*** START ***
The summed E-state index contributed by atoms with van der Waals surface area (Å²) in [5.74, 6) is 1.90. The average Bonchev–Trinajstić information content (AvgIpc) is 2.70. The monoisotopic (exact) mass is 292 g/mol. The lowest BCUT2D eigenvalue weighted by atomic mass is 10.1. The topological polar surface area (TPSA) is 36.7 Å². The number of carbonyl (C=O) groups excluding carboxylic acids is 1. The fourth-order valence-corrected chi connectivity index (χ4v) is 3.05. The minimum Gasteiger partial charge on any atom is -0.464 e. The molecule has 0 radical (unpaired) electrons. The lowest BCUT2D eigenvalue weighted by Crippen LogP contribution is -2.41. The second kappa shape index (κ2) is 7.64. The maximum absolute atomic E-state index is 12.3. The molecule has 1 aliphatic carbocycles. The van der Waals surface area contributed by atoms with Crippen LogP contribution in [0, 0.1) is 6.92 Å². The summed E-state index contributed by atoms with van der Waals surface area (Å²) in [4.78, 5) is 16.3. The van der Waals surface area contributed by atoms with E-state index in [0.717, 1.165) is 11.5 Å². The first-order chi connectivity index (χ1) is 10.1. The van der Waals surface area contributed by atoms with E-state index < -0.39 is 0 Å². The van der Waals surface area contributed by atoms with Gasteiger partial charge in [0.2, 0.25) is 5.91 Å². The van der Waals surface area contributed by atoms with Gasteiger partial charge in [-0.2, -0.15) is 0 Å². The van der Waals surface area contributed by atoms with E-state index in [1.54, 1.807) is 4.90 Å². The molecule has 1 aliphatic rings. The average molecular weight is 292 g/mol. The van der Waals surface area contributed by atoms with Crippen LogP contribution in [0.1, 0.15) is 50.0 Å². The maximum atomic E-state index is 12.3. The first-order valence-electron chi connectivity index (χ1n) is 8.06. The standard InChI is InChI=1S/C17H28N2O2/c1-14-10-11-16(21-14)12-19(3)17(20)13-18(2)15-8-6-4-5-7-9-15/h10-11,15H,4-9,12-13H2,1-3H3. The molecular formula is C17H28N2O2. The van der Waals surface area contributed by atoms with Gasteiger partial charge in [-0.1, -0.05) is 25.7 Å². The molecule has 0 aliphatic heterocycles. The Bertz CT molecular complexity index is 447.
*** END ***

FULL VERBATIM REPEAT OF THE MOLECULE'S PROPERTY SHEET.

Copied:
The summed E-state index contributed by atoms with van der Waals surface area (Å²) in [5.74, 6) is 1.90. The average Bonchev–Trinajstić information content (AvgIpc) is 2.70. The monoisotopic (exact) mass is 292 g/mol. The lowest BCUT2D eigenvalue weighted by atomic mass is 10.1. The topological polar surface area (TPSA) is 36.7 Å². The number of carbonyl (C=O) groups excluding carboxylic acids is 1. The fourth-order valence-corrected chi connectivity index (χ4v) is 3.05. The minimum Gasteiger partial charge on any atom is -0.464 e. The molecule has 0 radical (unpaired) electrons. The lowest BCUT2D eigenvalue weighted by Crippen LogP contribution is -2.41. The second kappa shape index (κ2) is 7.64. The maximum absolute atomic E-state index is 12.3. The molecule has 1 aliphatic carbocycles. The van der Waals surface area contributed by atoms with Crippen LogP contribution in [0, 0.1) is 6.92 Å². The summed E-state index contributed by atoms with van der Waals surface area (Å²) in [4.78, 5) is 16.3. The van der Waals surface area contributed by atoms with E-state index in [0.717, 1.165) is 11.5 Å². The first-order chi connectivity index (χ1) is 10.1. The van der Waals surface area contributed by atoms with E-state index < -0.39 is 0 Å². The van der Waals surface area contributed by atoms with Gasteiger partial charge in [0.2, 0.25) is 5.91 Å². The van der Waals surface area contributed by atoms with Gasteiger partial charge in [-0.2, -0.15) is 0 Å². The van der Waals surface area contributed by atoms with E-state index in [1.54, 1.807) is 4.90 Å². The molecule has 1 aliphatic rings. The average molecular weight is 292 g/mol. The van der Waals surface area contributed by atoms with Crippen LogP contribution in [0.1, 0.15) is 50.0 Å². The maximum atomic E-state index is 12.3. The first-order valence-electron chi connectivity index (χ1n) is 8.06. The standard InChI is InChI=1S/C17H28N2O2/c1-14-10-11-16(21-14)12-19(3)17(20)13-18(2)15-8-6-4-5-7-9-15/h10-11,15H,4-9,12-13H2,1-3H3. The molecular formula is C17H28N2O2. The van der Waals surface area contributed by atoms with Gasteiger partial charge in [-0.1, -0.05) is 25.7 Å². The molecule has 0 aliphatic heterocycles. The Bertz CT molecular complexity index is 447.